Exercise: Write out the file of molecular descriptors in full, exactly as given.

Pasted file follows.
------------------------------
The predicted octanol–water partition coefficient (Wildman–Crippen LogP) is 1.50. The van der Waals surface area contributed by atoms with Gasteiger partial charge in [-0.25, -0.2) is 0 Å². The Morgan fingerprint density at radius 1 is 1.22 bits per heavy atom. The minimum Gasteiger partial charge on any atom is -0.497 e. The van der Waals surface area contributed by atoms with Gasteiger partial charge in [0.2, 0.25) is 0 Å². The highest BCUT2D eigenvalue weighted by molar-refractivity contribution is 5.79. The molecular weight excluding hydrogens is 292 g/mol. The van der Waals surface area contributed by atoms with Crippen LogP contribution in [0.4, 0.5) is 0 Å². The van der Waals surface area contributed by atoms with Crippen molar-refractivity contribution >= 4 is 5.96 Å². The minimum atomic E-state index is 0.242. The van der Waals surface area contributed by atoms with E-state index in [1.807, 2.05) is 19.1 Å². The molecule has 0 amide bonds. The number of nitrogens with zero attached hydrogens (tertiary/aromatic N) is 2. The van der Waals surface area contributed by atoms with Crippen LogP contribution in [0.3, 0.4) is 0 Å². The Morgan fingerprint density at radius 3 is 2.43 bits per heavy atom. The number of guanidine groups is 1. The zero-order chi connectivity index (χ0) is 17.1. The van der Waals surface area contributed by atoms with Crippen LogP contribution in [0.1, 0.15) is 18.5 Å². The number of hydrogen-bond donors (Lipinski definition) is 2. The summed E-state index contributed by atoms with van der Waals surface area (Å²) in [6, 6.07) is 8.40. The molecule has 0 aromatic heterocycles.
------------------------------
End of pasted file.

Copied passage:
The predicted octanol–water partition coefficient (Wildman–Crippen LogP) is 1.50. The van der Waals surface area contributed by atoms with Gasteiger partial charge in [-0.25, -0.2) is 0 Å². The Morgan fingerprint density at radius 1 is 1.22 bits per heavy atom. The minimum Gasteiger partial charge on any atom is -0.497 e. The van der Waals surface area contributed by atoms with Gasteiger partial charge in [0.2, 0.25) is 0 Å². The highest BCUT2D eigenvalue weighted by molar-refractivity contribution is 5.79. The molecular weight excluding hydrogens is 292 g/mol. The van der Waals surface area contributed by atoms with Crippen LogP contribution in [0.4, 0.5) is 0 Å². The van der Waals surface area contributed by atoms with Crippen molar-refractivity contribution >= 4 is 5.96 Å². The minimum atomic E-state index is 0.242. The van der Waals surface area contributed by atoms with E-state index in [1.807, 2.05) is 19.1 Å². The molecule has 0 amide bonds. The number of nitrogens with zero attached hydrogens (tertiary/aromatic N) is 2. The van der Waals surface area contributed by atoms with Crippen LogP contribution in [0.3, 0.4) is 0 Å². The Morgan fingerprint density at radius 3 is 2.43 bits per heavy atom. The number of guanidine groups is 1. The zero-order chi connectivity index (χ0) is 17.1. The van der Waals surface area contributed by atoms with Crippen LogP contribution in [0.1, 0.15) is 18.5 Å². The number of hydrogen-bond donors (Lipinski definition) is 2. The summed E-state index contributed by atoms with van der Waals surface area (Å²) in [6, 6.07) is 8.40. The molecule has 0 aromatic heterocycles.